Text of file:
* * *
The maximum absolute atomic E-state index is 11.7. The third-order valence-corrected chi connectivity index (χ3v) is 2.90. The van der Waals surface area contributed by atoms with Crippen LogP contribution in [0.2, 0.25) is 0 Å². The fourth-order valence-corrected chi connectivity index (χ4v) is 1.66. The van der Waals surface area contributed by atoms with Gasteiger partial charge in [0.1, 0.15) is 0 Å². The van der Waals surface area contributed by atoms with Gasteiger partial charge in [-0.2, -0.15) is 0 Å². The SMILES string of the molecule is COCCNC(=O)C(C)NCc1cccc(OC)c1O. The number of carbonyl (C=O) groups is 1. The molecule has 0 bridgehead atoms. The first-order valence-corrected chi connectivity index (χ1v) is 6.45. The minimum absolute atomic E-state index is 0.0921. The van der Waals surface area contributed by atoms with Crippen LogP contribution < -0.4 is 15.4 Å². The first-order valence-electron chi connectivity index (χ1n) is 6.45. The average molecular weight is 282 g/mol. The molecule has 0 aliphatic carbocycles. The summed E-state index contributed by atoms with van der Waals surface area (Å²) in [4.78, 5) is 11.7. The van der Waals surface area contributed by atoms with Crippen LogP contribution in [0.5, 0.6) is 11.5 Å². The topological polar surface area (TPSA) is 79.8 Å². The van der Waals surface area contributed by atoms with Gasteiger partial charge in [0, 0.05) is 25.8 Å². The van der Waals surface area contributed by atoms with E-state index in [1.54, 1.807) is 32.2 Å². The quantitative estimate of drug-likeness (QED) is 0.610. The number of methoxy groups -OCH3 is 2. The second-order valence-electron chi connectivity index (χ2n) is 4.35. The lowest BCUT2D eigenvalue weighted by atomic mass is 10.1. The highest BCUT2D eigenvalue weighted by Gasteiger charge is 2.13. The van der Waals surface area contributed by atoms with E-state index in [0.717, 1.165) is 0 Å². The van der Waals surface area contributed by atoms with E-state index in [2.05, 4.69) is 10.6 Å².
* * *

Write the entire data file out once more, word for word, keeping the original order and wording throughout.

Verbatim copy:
The maximum absolute atomic E-state index is 11.7. The third-order valence-corrected chi connectivity index (χ3v) is 2.90. The van der Waals surface area contributed by atoms with Crippen LogP contribution in [0.2, 0.25) is 0 Å². The fourth-order valence-corrected chi connectivity index (χ4v) is 1.66. The van der Waals surface area contributed by atoms with Gasteiger partial charge in [0.1, 0.15) is 0 Å². The van der Waals surface area contributed by atoms with Gasteiger partial charge in [-0.2, -0.15) is 0 Å². The SMILES string of the molecule is COCCNC(=O)C(C)NCc1cccc(OC)c1O. The number of carbonyl (C=O) groups is 1. The molecule has 0 bridgehead atoms. The first-order valence-corrected chi connectivity index (χ1v) is 6.45. The minimum absolute atomic E-state index is 0.0921. The van der Waals surface area contributed by atoms with Crippen LogP contribution < -0.4 is 15.4 Å². The first-order valence-electron chi connectivity index (χ1n) is 6.45. The average molecular weight is 282 g/mol. The molecule has 0 aliphatic carbocycles. The summed E-state index contributed by atoms with van der Waals surface area (Å²) in [4.78, 5) is 11.7. The van der Waals surface area contributed by atoms with Crippen LogP contribution in [0.5, 0.6) is 11.5 Å². The topological polar surface area (TPSA) is 79.8 Å². The van der Waals surface area contributed by atoms with Gasteiger partial charge in [0, 0.05) is 25.8 Å². The van der Waals surface area contributed by atoms with E-state index in [1.54, 1.807) is 32.2 Å². The quantitative estimate of drug-likeness (QED) is 0.610. The number of methoxy groups -OCH3 is 2. The second-order valence-electron chi connectivity index (χ2n) is 4.35. The lowest BCUT2D eigenvalue weighted by atomic mass is 10.1. The highest BCUT2D eigenvalue weighted by Gasteiger charge is 2.13. The van der Waals surface area contributed by atoms with E-state index in [0.717, 1.165) is 0 Å². The van der Waals surface area contributed by atoms with E-state index in [2.05, 4.69) is 10.6 Å².